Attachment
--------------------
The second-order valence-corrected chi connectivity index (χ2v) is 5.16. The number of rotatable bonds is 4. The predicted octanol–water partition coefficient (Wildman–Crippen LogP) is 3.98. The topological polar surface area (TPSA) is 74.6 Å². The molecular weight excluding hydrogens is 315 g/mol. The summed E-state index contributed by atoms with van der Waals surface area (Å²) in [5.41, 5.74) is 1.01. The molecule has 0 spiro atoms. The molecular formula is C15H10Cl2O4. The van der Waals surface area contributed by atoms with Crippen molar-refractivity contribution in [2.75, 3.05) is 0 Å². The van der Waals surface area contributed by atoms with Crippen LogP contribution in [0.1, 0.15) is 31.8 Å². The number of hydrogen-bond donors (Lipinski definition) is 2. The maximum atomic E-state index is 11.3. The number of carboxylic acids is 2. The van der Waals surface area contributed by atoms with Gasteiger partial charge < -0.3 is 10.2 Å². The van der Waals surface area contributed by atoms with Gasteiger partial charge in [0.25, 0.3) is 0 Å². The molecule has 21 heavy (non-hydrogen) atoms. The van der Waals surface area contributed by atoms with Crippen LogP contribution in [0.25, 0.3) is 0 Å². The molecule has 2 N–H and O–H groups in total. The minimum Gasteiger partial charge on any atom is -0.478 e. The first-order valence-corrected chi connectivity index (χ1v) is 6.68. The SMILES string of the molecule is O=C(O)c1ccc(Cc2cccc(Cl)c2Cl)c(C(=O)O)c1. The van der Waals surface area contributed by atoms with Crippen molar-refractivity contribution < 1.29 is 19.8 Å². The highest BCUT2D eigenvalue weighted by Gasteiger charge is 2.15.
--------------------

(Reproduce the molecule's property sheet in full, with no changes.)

The second-order valence-corrected chi connectivity index (χ2v) is 5.16. The number of rotatable bonds is 4. The predicted octanol–water partition coefficient (Wildman–Crippen LogP) is 3.98. The topological polar surface area (TPSA) is 74.6 Å². The molecular weight excluding hydrogens is 315 g/mol. The summed E-state index contributed by atoms with van der Waals surface area (Å²) in [5.41, 5.74) is 1.01. The molecule has 0 spiro atoms. The molecular formula is C15H10Cl2O4. The van der Waals surface area contributed by atoms with Crippen molar-refractivity contribution in [2.75, 3.05) is 0 Å². The van der Waals surface area contributed by atoms with Crippen LogP contribution in [0.1, 0.15) is 31.8 Å². The number of hydrogen-bond donors (Lipinski definition) is 2. The maximum atomic E-state index is 11.3. The number of carboxylic acids is 2. The van der Waals surface area contributed by atoms with Gasteiger partial charge < -0.3 is 10.2 Å². The van der Waals surface area contributed by atoms with Gasteiger partial charge in [0.25, 0.3) is 0 Å². The molecule has 21 heavy (non-hydrogen) atoms. The van der Waals surface area contributed by atoms with Crippen LogP contribution in [0.25, 0.3) is 0 Å². The molecule has 2 N–H and O–H groups in total. The minimum Gasteiger partial charge on any atom is -0.478 e. The first-order valence-corrected chi connectivity index (χ1v) is 6.68. The SMILES string of the molecule is O=C(O)c1ccc(Cc2cccc(Cl)c2Cl)c(C(=O)O)c1. The van der Waals surface area contributed by atoms with Crippen molar-refractivity contribution < 1.29 is 19.8 Å². The highest BCUT2D eigenvalue weighted by Gasteiger charge is 2.15.